Take action to support your resident bumble bees

Farm and Food

Katie Lamke, Xerces Society, contributed to this blog.

Bumble bees are a charismatic and easily recognizable pollinator thanks to their loud buzz, fuzzy appearance, and distinct color patterns.

Throughout the U.S. and Canada, nearly 50 different species of bumble bees play an important role in sustaining the health of our environment. Bumble bees provide pollination services that contribute to a successful harvest of many crops and help to maintain diverse plant communities, including rangelands.

Unfortunately, many of North America’s bumble bees are experiencing dramatic population declines and face an uncertain future. While these declines are not fully understood, contributing factors include habitat loss, pesticide use, climate change, low genetic diversity, and the introduction and distribution of pathogens through commercial pollinators.

Some of the most immediate and productive steps to confront bumble bee declines are to (1) protect, restore, and manage habitat in a way that supports bumble bees, and (2) participate in a community science project that focuses on bumble bee conservation.

One such effort is the Nebraska Bumble Bee Atlas. Coordinated by the Xerces Society and the University of Nebraska-Lincoln, the Nebraska Bumble Bee Atlas involves people from all over the state who volunteer their time to contribute to scientific research.

Bumble Bee Atlas volunteers conduct surveys independently and submit their findings. Scientists then use that information to improve the ways we conserve bumble bees. For example, the Xerces Society will use the information to develop Nebraska-specific management recommendations and plant lists to serve as guidance for land managers who want to support bumble bees.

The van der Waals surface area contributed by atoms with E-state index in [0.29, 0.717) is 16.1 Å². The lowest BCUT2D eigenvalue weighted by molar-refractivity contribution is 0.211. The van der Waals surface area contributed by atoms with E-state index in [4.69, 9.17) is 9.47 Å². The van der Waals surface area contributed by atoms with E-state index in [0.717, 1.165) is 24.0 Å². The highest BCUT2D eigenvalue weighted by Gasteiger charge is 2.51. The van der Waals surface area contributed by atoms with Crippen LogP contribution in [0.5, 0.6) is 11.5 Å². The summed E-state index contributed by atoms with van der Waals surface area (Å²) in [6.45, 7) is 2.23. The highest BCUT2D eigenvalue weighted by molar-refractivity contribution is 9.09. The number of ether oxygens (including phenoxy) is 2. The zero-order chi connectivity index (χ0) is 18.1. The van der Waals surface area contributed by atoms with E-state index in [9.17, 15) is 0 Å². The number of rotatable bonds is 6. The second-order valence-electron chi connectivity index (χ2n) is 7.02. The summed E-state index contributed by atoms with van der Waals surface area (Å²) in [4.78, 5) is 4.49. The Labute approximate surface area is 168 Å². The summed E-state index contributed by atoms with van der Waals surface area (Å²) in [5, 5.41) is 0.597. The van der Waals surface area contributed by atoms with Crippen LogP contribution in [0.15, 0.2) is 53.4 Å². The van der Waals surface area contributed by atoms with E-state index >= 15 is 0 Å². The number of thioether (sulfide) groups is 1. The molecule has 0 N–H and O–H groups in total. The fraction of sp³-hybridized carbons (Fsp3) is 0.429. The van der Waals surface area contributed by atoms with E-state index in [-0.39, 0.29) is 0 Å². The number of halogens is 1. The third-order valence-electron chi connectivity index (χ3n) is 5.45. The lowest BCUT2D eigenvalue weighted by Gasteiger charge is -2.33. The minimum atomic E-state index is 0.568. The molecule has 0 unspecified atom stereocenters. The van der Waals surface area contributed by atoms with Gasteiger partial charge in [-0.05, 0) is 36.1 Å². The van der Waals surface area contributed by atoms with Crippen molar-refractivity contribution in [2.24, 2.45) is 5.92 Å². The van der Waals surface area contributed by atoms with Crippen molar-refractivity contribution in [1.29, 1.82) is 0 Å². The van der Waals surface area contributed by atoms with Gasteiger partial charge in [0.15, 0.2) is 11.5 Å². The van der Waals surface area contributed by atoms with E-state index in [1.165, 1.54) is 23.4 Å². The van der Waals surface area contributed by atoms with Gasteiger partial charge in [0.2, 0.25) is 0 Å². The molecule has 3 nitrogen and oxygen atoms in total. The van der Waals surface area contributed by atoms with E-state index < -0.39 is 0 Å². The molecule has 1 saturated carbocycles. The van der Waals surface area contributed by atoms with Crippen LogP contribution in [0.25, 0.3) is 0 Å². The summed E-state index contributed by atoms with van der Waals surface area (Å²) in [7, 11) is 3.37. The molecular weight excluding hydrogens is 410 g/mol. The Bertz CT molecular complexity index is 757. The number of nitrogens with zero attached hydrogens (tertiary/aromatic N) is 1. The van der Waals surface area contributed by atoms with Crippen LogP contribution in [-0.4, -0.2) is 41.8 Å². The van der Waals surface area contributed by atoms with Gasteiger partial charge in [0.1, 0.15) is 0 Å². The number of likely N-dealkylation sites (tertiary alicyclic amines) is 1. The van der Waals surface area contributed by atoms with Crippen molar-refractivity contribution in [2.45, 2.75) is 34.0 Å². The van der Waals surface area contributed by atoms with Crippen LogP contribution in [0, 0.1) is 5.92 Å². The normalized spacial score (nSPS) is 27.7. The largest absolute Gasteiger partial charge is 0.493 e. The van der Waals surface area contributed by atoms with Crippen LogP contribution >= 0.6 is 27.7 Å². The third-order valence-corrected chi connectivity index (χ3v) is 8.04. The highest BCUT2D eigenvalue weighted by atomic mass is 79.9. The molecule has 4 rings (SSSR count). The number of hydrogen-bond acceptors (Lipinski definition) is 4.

The Atlas provides online educational workshops that teach the ins and outs of bumble bee biology, how to identify Nebraska species, and the skills needed to conduct surveys, including how to net and photograph bumble bees. Trained volunteers then conduct at least two surveys in an area of their choosing between June and September. Volunteers have the opportunity to connect with other volunteers and Atlas experts if they need help getting accustomed to this new endeavor. Prior to receiving training, the only prerequisites are a sense of adventure and willingness to learn and contribute to the natural and made environments that support us.

For the upcoming 2021 season, the Atlas is seeking more volunteers in central and western Nebraska to better understand the distribution of bee species and the plants they utilize during the growing season.

Erin Schoenberg, project associate with the Center for Rural Affairs, participated as a volunteer for the Atlas in 2020, and is looking forward to another season of surveys in 2021.

“I was able to adopt a grid cell in the Sandhills and enjoy a much-needed weekend in nature during a year that otherwise saw very little travel,” she said. “An experienced family member helped me get the hang of netting bumble bees, and it was equally rewarding to complete the habitat survey that goes along with each bee survey. It gave me the chance to acutely observe the plants in the area, note evidence of wildlife and livestock, pay more attention to wind and weather, and rekindle my wonder of nature.”

You may be a landowner who has stayed rooted in a rural area all your life. You may be a small town dweller or urban resident. Wherever you’re from, you, too, are likely to learn a great deal about plant-animal relationships and human-nature relationships by participating in community science projects such as the Bumble Bee Atlas. The more you are aware of, take a role in, and enjoy doing, the more steps you are willing to take to remain informed and strengthen your stewardship of our resources.

To learn more about this community science project and how to get involved, visit Nebraska Bumble Bee Atlas. If you are not in Nebraska, Xerces Society and collaborators also run Bumble Bee Watch (U.S. and Canada), the California Bumble Bee Atlas, the Missouri Bumble Bee Atlas, and the Pacific Northwest Bumble Bee Atlas (Idaho, Oregon, and Washington).